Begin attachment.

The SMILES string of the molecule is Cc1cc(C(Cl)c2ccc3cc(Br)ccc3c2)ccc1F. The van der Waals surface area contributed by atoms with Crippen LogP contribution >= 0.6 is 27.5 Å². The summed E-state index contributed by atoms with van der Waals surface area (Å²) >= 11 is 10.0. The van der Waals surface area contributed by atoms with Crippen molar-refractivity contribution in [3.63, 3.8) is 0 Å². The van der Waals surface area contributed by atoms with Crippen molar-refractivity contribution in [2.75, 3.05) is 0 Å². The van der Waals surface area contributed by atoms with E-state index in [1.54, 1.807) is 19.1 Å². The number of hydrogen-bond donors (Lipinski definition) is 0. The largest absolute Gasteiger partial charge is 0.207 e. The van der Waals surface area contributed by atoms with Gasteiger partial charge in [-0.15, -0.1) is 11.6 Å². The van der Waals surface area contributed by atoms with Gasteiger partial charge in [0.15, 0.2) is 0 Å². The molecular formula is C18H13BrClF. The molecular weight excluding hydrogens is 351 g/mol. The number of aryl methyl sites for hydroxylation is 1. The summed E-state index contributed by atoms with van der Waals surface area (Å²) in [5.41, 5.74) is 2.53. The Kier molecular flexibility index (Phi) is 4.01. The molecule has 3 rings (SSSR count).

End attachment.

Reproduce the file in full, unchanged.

The SMILES string of the molecule is Cc1cc(C(Cl)c2ccc3cc(Br)ccc3c2)ccc1F. The van der Waals surface area contributed by atoms with Crippen LogP contribution >= 0.6 is 27.5 Å². The summed E-state index contributed by atoms with van der Waals surface area (Å²) >= 11 is 10.0. The van der Waals surface area contributed by atoms with Crippen molar-refractivity contribution in [3.63, 3.8) is 0 Å². The van der Waals surface area contributed by atoms with Crippen molar-refractivity contribution in [2.75, 3.05) is 0 Å². The van der Waals surface area contributed by atoms with E-state index in [1.54, 1.807) is 19.1 Å². The number of hydrogen-bond donors (Lipinski definition) is 0. The largest absolute Gasteiger partial charge is 0.207 e. The van der Waals surface area contributed by atoms with Gasteiger partial charge in [-0.15, -0.1) is 11.6 Å². The van der Waals surface area contributed by atoms with Gasteiger partial charge in [0.15, 0.2) is 0 Å². The molecular formula is C18H13BrClF. The molecular weight excluding hydrogens is 351 g/mol. The number of aryl methyl sites for hydroxylation is 1. The summed E-state index contributed by atoms with van der Waals surface area (Å²) in [5.41, 5.74) is 2.53. The Kier molecular flexibility index (Phi) is 4.01. The molecule has 3 rings (SSSR count).